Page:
Dear Friend is a successful freelance graphic designer in Chicago. I told her about my job offers. Then the conversation went something like this:

 

Dear Friend: How much freelance work are you doing?

Me: A lot. [Sip.]

DF: Do you like it?

Me: Yeah.

DF: So why don’t you just do that?

Me: [Sip.] Huh?

DF: Be a freelancer. Make it a business. Do it full-time. Quit job hunting.

Me: Quitting job hunting sounds good. [Sip.] But I can’t just BECOME a freelancer.

DF: Why not?

Me: I…um…[sip]…because…[sip.]

DF: Yes?

Me: I don’t know.

DF: Do it.

 

So I did it.

By the end of the night, we’d come up with a business name for me (Word Couture Consulting). I registered an LLC with the Secretary of State. I bought a domain name. I ordered business cards. (Dear Friend designed them for me.)

And suddenly, I’d hired myself.

Turning down those jobs was still terrifying, but I’ve never looked back. I now wear the freelance title like a badge of honor. And I love my job. I’ll say it again: I love my job. I feel so lucky to be able to say that, because I think I always harbored a fear that I’d never find the right fit — that no matter what I did, I’d always be counting the seconds until the day was done and dreading starting it up again the next day.

The fix for that? Passion. In case you think pursuit of passion is overrated, consider this: I’m writing this on a plane home from a conference in Las Vegas. Halfway through this post, the plane dropped out of the sky. A twenty-year flight attendant veteran said it was the worst incident she’d experienced: screaming, airline peanuts flying around, the works. If you don’t already think life’s too short to do something you hate…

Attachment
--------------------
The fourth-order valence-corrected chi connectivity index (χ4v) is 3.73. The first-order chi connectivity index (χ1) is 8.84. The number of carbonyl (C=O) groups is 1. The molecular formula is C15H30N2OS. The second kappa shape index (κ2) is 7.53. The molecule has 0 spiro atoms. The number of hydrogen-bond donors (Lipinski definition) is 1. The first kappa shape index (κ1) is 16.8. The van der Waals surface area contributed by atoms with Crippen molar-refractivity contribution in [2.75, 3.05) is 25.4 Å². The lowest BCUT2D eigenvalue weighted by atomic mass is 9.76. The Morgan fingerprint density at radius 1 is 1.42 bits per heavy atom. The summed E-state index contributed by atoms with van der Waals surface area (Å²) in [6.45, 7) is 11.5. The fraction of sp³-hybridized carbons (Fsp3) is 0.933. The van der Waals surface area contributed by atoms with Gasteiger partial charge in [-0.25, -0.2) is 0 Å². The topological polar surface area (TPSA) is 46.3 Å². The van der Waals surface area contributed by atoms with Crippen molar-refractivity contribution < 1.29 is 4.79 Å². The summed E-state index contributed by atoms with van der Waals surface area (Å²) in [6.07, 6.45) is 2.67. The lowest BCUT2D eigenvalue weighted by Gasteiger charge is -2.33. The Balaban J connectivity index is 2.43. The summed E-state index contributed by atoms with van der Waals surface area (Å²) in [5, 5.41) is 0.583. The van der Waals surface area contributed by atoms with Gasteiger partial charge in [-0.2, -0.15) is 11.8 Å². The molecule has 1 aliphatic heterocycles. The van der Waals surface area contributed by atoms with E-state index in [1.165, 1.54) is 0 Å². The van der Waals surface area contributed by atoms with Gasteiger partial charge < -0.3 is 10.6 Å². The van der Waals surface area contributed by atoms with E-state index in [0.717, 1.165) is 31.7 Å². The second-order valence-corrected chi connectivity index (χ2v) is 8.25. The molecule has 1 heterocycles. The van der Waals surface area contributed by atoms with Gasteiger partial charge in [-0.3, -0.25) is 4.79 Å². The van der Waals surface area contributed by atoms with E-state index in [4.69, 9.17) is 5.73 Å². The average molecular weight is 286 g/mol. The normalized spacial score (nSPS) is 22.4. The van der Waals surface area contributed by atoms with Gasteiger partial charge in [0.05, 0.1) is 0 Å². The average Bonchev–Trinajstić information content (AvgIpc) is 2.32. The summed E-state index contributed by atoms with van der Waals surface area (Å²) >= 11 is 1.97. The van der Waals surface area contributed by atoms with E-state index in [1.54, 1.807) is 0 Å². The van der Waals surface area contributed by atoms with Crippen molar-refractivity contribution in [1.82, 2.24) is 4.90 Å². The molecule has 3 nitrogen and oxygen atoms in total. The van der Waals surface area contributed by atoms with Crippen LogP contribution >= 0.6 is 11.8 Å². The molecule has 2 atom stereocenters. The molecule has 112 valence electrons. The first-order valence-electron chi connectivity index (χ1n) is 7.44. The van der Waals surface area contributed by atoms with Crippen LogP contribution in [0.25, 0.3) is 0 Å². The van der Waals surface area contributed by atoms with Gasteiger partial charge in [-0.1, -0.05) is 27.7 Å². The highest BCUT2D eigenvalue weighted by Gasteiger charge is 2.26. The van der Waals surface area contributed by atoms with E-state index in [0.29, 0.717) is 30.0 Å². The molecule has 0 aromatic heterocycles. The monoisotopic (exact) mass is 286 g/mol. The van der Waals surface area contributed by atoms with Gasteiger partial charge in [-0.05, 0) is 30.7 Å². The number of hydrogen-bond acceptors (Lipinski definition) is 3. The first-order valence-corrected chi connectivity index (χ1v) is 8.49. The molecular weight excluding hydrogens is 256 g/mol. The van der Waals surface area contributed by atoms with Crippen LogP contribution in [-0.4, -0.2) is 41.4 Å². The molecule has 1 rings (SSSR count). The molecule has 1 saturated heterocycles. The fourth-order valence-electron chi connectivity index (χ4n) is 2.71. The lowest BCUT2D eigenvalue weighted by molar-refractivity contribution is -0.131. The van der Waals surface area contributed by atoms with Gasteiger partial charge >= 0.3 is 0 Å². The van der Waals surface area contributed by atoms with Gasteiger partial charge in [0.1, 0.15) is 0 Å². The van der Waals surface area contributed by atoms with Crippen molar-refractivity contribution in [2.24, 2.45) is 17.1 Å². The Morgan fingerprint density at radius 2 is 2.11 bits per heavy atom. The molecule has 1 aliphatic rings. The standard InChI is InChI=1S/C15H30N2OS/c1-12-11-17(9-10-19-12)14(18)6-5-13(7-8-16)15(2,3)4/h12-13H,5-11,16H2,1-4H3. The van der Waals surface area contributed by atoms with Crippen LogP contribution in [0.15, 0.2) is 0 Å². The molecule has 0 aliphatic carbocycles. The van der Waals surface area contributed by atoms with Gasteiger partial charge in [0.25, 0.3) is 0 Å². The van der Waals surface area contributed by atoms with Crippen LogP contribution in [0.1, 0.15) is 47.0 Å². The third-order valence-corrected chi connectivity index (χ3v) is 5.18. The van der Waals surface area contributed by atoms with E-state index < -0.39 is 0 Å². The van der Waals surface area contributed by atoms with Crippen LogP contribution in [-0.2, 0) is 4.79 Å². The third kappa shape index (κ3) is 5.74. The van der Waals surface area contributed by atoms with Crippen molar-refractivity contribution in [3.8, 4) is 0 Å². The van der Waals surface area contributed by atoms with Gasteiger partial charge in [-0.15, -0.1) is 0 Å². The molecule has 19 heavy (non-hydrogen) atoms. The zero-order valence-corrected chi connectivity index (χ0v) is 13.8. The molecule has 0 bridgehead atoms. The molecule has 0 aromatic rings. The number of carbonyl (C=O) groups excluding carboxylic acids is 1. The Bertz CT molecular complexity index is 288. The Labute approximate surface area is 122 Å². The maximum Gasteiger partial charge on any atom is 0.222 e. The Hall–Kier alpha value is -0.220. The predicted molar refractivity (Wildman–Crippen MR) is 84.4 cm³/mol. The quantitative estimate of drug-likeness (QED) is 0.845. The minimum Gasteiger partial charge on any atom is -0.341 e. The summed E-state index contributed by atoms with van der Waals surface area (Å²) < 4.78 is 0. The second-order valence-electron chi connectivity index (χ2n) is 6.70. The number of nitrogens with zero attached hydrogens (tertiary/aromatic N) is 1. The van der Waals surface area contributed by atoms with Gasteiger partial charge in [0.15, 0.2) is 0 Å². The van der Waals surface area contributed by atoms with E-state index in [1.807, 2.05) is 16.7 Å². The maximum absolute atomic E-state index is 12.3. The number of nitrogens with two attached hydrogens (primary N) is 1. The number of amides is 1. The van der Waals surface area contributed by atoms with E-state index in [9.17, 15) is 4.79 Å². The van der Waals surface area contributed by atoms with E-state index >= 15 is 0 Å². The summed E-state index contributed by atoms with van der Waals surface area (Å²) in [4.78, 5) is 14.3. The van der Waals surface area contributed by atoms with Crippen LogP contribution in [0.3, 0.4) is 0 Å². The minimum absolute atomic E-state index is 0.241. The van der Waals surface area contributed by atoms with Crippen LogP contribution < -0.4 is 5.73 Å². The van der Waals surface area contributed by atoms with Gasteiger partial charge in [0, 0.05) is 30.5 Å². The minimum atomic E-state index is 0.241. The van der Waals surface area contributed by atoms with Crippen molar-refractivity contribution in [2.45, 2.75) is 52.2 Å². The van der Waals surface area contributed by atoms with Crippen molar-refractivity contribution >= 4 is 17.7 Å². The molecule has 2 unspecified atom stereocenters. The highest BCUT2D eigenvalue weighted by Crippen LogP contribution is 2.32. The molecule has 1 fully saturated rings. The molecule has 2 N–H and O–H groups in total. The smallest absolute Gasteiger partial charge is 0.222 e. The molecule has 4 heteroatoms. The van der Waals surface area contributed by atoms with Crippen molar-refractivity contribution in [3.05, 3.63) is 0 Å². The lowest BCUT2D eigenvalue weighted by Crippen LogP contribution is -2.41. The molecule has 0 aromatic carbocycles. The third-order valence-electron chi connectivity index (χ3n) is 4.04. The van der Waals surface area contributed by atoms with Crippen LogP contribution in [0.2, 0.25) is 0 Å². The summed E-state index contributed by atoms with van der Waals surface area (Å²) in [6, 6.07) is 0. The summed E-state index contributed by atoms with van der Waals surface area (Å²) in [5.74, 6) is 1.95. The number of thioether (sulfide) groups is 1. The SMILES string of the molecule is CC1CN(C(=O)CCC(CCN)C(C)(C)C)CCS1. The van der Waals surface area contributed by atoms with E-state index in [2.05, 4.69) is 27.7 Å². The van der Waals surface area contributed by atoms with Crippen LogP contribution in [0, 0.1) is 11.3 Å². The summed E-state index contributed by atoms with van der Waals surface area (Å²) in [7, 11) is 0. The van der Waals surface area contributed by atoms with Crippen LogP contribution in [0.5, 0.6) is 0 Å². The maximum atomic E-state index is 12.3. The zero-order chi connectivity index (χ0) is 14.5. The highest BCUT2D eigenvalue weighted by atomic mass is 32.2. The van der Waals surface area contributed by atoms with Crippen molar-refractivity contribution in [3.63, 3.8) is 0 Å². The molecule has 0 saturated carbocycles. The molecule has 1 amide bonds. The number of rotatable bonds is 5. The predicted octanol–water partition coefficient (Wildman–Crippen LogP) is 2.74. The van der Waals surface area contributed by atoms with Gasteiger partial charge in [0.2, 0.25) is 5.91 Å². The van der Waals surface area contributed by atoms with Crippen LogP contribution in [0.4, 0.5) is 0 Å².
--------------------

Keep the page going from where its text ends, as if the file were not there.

Now that you’ve tolerated my lengthy self-absorbed ramblings, I’ll reward you in the future with short posts and actionable tips. Score!

Over my next several posts, I’ll dive into some logistics for you, such as:

  • Myths and truths about self-employment
  • The time management struggle
  • How to function without raises, benefits, and vacation time
  • What it’s really like to work from home
  • How to start your own business
  • How to market yourself
  • The difference between a job and a business
  • Allies of the self-employed

Fun stuff! So…how ‘bout those scones?


About the Author

Ellen Hunter Gans

Ellen Hunter Gans is a freelance writer and communications strategist. She's also a marathon runner, an Ironman triathlete, a wildly untalented cross-country skier, a newly minted Crossfit junkie, a yoga devotee, a wannabe culinary genius, a voracious reader, a grammar snob, a world traveler, an outdoorswoman, an oenophile, a mediocre gardener, and a secret fan of awful television. Her blog is at www.lifeinreviews.com, and her business website is at www.wordcoutureconsulting.com.

One Comment


  1.  

    The first holiday is the hardest. After that you learn when to go, where to go with good wifi coverage, or whether to arrange someone to cover, or whether it’s ok to take a complete break.
    I like to go to Asia because it’s so cheap there. It’s actually cheaper to live there in a hotel than it is back at home. So if I stay for long enough and rent out my apartment in the UK I actually save money by being on holiday!
    I’ve found the best time to go on vacation for a freelancer is between December and February. Things naturally slow down a bit then.